Lessons Learned and Re-learned: Post-Surgery Thoughts on Job and the Faithfulness of God

Last summer, I had lung surgery (again), and my last post on that subject was in fact before surgery.  So how did it go?  Well, I’m obviously still alive, so I have that going for me.  High five?

A common question I’ve been asked about the ordeal is, “So what did you learn?”  The assumption seems to be that there was something very specific God was teaching me or there was some overarching reason that I could find that explains why my lung collapsed yet again.  In that regard, I can honestly say, “Nothing.”  Such an answer eludes me, if there is one.  However, when it comes to the affirmations of God’s faithfulness and goodness as I struggled (and continue to struggle) through this ordeal, I can also honestly say, “A whole bunch.”  Or at least, God proved once again that whatever may happen in this world, it is not enough to defeat his love that is found in Christ, nor does anything catch him with his pants down.

Job:  Does it give an answer?

I read quite a bit of Scripture when I was in the hospital, and one story I turned to was the Book of Job (cliche, I know).  Job has a lot to say about the problem of evil and suffering, or at least it seems to.  However, I happen to think Job is one of the most misunderstood books in the Bible and is almost impossible to preach or teach in sections; it’s definitely a work that needs to be read in its entirety to be understood.  I think the mistake of many teachers of this book is that they oversimplify it:  In essence, they point at Job and say, “Look how awesome of a job Job did in handling suffering!” and then exhort everyone to be just like Job and to not be like his friends.  While there is some general truth to this, the work is quite a bit more complicated than that.  For example, we like this verse and turn it into praise songs:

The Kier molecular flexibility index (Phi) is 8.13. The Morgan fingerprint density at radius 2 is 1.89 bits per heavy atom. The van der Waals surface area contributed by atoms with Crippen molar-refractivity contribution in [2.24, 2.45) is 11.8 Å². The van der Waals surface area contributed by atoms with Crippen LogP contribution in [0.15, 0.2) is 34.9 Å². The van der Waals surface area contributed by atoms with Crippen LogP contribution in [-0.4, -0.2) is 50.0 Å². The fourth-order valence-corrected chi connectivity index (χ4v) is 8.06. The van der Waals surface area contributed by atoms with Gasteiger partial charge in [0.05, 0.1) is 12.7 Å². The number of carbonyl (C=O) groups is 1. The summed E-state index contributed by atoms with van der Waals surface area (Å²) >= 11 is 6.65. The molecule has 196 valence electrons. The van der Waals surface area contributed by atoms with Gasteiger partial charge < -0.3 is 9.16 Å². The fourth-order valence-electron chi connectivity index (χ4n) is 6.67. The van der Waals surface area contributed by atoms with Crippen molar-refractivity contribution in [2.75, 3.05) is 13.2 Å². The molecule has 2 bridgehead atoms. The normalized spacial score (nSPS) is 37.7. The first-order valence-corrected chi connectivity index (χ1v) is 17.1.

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Horrendous Evils: Another Logical Problem of Evil?

I’m just going to ramble here because I’m bored… so here goes.

In my God and Evil class, we are currently reading through a book by Marilyn Adams called Horrendous Evils and the Goodness of God.  In it, she complains that the classic answers to the problem of evil, most notably by Alvin Plantinga, are too abstract and therefore do not really address the problem of actual, “horrendous” evils:  Evils that, as she defines it, make it such that we have prima facie reason to think that that the participant’s life (either the doer or the victim or both) is not worth living anymore.  This represents a serious challenge to God’s goodness, because she believes that for God to be good, he must guarantee that the good in an individual’s life outweighs the bad.

Now, keep in mind that Adams is a Christian (though perhaps a liberal one at Yale Divinity School), and her answer to this problem isn’t exactly wrong because she seeks the answer in the goodness of God’s very character.  Fair enough.  However, not only is she a bit unclear on this new logical problem (often sounds more like an evidential problem of evil), her standard of God’s goodness seems to be way off.

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